Journalists love a good startup story.
A new business is likely to get its first round of coverage with one of two news events: It just landed a big chunk of change from a high-profile investor, or it’s bringing something new to the table.
What happens, though, after that first big wave of public attention?
Things get quiet. Employees are heads down, putting that investment money to work, and leaders wonder how to sustain the media buzz when they have nothing significant to promote.
Most every company has a story worth telling, but sometimes it takes a little digging to find it.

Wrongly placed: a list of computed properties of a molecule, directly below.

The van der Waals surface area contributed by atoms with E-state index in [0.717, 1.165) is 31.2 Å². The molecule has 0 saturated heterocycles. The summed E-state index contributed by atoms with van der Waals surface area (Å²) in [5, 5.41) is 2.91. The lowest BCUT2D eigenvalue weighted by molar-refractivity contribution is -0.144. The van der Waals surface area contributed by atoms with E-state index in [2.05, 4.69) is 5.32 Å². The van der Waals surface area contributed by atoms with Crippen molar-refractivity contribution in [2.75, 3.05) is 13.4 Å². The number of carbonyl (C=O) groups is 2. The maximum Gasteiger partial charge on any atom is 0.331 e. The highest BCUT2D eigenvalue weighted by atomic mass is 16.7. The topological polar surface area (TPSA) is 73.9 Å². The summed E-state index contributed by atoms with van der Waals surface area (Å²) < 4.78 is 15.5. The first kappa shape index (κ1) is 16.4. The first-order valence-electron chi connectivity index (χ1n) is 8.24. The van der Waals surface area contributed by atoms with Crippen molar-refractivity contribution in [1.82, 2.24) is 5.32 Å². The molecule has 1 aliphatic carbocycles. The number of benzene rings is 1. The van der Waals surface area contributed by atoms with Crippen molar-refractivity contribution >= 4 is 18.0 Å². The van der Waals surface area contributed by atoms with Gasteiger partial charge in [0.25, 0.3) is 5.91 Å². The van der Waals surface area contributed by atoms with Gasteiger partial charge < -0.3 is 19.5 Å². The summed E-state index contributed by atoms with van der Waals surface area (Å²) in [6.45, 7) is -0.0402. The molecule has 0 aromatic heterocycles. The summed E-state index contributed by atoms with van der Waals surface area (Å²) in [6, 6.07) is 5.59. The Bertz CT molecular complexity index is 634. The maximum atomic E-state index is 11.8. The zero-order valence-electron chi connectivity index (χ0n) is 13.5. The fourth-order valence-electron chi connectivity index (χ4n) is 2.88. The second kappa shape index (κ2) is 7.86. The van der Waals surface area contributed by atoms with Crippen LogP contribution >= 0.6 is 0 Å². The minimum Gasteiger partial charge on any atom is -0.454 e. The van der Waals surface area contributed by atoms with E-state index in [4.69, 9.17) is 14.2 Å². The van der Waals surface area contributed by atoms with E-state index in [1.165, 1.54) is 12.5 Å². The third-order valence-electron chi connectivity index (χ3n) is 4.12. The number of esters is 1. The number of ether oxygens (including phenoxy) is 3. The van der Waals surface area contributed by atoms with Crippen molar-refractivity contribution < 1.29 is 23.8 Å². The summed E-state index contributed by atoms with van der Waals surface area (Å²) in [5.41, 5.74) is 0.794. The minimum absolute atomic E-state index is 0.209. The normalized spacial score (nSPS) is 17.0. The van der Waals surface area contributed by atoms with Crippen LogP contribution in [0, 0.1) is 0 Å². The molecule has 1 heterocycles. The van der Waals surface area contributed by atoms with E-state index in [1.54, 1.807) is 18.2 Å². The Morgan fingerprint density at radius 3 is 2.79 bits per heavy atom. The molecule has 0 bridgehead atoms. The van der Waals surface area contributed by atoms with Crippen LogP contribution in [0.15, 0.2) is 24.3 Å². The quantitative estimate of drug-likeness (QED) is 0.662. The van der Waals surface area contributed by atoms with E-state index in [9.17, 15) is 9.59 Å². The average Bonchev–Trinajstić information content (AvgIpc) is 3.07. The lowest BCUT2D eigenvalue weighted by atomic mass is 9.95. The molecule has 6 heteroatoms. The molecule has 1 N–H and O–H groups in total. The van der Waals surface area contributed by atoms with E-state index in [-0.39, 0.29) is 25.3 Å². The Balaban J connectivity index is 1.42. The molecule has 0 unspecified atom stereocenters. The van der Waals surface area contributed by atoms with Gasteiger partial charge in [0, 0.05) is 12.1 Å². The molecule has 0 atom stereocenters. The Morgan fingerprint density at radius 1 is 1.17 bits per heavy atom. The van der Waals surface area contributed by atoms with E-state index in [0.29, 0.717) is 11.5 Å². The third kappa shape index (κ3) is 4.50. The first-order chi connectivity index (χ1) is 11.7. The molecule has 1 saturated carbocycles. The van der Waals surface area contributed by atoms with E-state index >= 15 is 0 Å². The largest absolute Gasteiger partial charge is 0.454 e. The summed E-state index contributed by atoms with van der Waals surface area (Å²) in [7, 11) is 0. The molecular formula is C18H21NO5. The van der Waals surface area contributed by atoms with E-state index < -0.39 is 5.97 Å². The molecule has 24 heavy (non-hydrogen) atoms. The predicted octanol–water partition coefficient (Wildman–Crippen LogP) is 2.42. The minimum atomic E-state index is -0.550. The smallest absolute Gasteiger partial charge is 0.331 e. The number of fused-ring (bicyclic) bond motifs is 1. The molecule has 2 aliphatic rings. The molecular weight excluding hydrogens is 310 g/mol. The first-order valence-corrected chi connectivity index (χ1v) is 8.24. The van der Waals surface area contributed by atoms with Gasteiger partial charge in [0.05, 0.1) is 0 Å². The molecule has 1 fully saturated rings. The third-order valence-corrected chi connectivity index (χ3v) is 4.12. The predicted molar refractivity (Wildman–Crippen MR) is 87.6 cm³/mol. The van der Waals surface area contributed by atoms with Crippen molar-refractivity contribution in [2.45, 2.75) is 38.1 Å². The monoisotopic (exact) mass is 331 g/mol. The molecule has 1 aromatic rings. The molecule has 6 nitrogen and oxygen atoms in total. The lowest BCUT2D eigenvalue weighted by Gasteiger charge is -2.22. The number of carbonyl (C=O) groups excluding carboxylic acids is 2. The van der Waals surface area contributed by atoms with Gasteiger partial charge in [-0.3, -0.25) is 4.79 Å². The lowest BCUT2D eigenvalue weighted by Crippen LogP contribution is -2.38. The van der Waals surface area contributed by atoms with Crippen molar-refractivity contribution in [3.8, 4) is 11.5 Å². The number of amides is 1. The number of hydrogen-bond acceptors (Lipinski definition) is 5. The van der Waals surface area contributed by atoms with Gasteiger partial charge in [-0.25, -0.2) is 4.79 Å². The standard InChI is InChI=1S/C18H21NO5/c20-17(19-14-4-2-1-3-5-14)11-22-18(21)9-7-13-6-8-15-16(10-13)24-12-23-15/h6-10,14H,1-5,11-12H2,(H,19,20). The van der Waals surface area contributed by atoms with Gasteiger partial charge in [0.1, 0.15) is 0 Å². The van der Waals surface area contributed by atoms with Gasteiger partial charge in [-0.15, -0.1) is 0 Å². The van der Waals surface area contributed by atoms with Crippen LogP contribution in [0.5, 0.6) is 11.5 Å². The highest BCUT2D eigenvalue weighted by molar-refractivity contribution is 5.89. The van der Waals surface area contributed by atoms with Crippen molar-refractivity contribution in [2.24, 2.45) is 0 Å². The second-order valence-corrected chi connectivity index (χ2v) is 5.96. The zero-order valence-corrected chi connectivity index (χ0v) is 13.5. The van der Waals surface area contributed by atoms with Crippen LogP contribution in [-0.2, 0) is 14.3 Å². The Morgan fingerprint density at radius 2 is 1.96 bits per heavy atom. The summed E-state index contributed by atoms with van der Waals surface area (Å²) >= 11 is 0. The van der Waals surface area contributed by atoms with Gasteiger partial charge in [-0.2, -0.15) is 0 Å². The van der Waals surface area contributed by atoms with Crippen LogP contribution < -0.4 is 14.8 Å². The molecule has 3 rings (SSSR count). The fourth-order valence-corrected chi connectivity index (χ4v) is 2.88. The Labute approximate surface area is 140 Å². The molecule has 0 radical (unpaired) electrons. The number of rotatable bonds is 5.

Here are four ways to score coverage when your organization is in between headline-worthy announcements:
1. Look internally.
Instead of thinking about promotional and product-centered stories, think about the indirect ways you’re influencing the world. In many cases, all a communicator has to do is look inward.
Gravity Payments, a company that many people had not heard of because of its niche services (processing credit card transactions), made news when the CEO decided to set its minimum annual salary at $70,000.